There is a lot to be said for small town life. I’m not talking about the enclaves carved out of a sprawling city that some developer has “restored to its former glory.” I mean those towns sculpted out of the prairie and nestled in the valleys where heritage still has a place in life—those quiet American villages with a ballpark at one end of town and a grand old steeple at the other.
It’s the lifestyle that’s adapted to our modern hustle but that shuts all that out as we drive down the oak-lined lane and finally turn down that old gravel driveway. It’s a way of living that places faith and family above the distractions that pop culture offers. It’s that place where home means so much more than just a house. Small-town America is that stroll past the post office and down by the cemetery where flags still flutter on Memorial Day. It’s a place where family and friends visit the graves of soldiers, sailors and marines fallen in battles that span generations from places oft forgotten. But in the shade of springtime sun, it’s the details forgotten, not the sacrifices made.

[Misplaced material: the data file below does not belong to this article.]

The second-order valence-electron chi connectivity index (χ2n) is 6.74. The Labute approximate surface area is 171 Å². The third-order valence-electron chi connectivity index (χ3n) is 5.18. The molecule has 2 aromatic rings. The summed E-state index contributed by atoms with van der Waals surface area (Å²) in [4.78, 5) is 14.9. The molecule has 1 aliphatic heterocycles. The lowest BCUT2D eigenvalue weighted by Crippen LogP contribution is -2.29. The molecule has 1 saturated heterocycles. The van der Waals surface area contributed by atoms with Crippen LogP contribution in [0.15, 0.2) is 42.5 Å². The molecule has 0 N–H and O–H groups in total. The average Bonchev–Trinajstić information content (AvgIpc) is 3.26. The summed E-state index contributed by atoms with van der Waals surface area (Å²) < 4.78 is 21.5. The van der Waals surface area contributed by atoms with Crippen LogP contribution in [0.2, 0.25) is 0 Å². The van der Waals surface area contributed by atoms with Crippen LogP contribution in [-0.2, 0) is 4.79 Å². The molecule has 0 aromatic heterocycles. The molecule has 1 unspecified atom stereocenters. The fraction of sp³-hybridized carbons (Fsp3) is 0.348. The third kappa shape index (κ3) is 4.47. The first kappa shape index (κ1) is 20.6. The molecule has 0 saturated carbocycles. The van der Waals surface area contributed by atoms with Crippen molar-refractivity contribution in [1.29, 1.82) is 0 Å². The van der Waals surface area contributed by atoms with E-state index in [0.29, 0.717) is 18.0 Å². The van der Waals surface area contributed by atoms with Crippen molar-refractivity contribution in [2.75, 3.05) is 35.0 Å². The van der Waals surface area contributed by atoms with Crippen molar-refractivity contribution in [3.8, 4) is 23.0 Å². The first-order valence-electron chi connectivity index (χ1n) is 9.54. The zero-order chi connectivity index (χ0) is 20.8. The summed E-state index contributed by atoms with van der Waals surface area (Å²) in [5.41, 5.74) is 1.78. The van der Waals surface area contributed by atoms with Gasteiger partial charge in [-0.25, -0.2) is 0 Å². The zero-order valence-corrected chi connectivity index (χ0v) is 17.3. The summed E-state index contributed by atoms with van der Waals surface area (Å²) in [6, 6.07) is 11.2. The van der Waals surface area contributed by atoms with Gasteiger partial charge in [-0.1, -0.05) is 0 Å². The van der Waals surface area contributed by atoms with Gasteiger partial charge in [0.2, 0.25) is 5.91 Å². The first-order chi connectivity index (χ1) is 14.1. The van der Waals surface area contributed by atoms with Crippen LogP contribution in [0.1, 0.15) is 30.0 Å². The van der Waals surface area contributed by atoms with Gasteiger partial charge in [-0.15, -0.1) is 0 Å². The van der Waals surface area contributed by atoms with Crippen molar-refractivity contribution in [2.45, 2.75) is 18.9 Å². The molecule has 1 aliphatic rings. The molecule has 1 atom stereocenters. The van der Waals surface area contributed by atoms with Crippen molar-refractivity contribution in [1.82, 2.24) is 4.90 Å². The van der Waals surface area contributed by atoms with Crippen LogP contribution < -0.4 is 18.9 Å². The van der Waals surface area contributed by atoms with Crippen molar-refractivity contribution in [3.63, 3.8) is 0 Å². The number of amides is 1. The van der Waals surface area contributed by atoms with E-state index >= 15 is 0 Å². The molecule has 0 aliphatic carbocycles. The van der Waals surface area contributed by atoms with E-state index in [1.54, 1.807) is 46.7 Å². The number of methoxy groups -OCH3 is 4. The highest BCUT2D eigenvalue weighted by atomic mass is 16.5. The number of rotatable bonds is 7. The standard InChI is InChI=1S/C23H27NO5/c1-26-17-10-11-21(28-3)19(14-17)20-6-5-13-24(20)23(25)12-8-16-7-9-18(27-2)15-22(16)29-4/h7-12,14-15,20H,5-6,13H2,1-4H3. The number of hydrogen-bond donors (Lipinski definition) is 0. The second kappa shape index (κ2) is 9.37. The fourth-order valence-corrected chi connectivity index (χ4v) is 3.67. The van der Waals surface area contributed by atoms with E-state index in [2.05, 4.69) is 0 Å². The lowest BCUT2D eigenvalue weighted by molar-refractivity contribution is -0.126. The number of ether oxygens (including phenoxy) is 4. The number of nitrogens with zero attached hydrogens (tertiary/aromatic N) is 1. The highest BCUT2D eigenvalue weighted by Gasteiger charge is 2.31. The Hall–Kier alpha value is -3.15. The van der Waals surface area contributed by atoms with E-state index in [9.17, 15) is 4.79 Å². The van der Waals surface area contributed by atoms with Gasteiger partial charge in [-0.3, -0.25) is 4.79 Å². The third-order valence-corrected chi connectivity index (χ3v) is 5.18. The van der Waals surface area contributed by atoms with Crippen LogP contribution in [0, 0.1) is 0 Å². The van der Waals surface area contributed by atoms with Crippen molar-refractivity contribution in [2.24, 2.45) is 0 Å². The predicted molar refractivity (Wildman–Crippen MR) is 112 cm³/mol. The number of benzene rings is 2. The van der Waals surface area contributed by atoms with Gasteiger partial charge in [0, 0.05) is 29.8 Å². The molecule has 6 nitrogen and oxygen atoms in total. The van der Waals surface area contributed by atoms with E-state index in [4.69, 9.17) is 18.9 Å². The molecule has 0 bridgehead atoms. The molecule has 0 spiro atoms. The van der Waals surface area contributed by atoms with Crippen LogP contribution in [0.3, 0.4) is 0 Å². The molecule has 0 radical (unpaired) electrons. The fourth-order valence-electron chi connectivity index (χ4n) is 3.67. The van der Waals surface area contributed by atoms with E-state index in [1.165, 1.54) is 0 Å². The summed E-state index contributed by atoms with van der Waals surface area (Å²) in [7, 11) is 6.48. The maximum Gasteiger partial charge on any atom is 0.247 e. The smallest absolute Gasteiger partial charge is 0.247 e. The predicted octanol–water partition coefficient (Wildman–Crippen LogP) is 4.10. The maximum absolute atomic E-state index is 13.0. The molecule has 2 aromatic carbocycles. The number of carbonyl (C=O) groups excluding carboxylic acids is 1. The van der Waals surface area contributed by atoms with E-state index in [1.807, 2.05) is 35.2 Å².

Small-town life is that place where respect for those fallen comes from a respect for oneself and from gratitude. First, gratitude for those with the foreign to envision a nation with the greatest of freedoms. Secondly, gratitude for those who answered their nation, only to be buried oceans away. And finally, gratitude for those, spanning the life of this country, who left our small towns and never returned but knew they were doing what had to be done.
Small-town American is that place where we can hold fast to vastly different opinions and still understand the meaning of words like “neighbors” and “civility.” It’s place where wanting the greater good sometimes means not getting our way—and being okay when that is the path. Small-town life ignores the modern call of the selfish “me-first” and, holding the door, humbly says, “After you…”
There’s a lot to be said for small town life. It is from these places that our nation came to be and it is the values bred here that gave life to liberty.
There’s a lot to be said for small-town life.